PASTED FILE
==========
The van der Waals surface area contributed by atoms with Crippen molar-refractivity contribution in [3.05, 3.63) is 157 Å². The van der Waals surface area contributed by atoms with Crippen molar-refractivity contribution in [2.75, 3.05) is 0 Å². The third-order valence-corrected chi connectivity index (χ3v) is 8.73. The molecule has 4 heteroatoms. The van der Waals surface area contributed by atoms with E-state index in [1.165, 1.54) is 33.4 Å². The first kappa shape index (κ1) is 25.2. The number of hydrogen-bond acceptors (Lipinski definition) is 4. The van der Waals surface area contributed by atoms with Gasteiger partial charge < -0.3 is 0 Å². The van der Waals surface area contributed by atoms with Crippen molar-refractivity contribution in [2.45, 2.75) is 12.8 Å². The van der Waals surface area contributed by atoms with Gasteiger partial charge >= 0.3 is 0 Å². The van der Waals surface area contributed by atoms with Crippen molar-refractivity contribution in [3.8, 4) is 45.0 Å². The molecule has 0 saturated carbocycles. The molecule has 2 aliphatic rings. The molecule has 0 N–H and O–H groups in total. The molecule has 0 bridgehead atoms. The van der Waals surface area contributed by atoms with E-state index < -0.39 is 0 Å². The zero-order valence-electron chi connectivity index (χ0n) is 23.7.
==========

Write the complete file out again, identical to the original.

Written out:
The van der Waals surface area contributed by atoms with Crippen molar-refractivity contribution in [3.05, 3.63) is 157 Å². The van der Waals surface area contributed by atoms with Crippen molar-refractivity contribution in [2.75, 3.05) is 0 Å². The third-order valence-corrected chi connectivity index (χ3v) is 8.73. The molecule has 4 heteroatoms. The van der Waals surface area contributed by atoms with E-state index in [1.165, 1.54) is 33.4 Å². The first kappa shape index (κ1) is 25.2. The number of hydrogen-bond acceptors (Lipinski definition) is 4. The van der Waals surface area contributed by atoms with Gasteiger partial charge < -0.3 is 0 Å². The van der Waals surface area contributed by atoms with Crippen molar-refractivity contribution in [2.45, 2.75) is 12.8 Å². The van der Waals surface area contributed by atoms with Gasteiger partial charge >= 0.3 is 0 Å². The van der Waals surface area contributed by atoms with Crippen molar-refractivity contribution in [3.8, 4) is 45.0 Å². The molecule has 0 saturated carbocycles. The molecule has 2 aliphatic rings. The molecule has 0 N–H and O–H groups in total. The molecule has 0 bridgehead atoms. The van der Waals surface area contributed by atoms with E-state index < -0.39 is 0 Å². The zero-order valence-electron chi connectivity index (χ0n) is 23.7.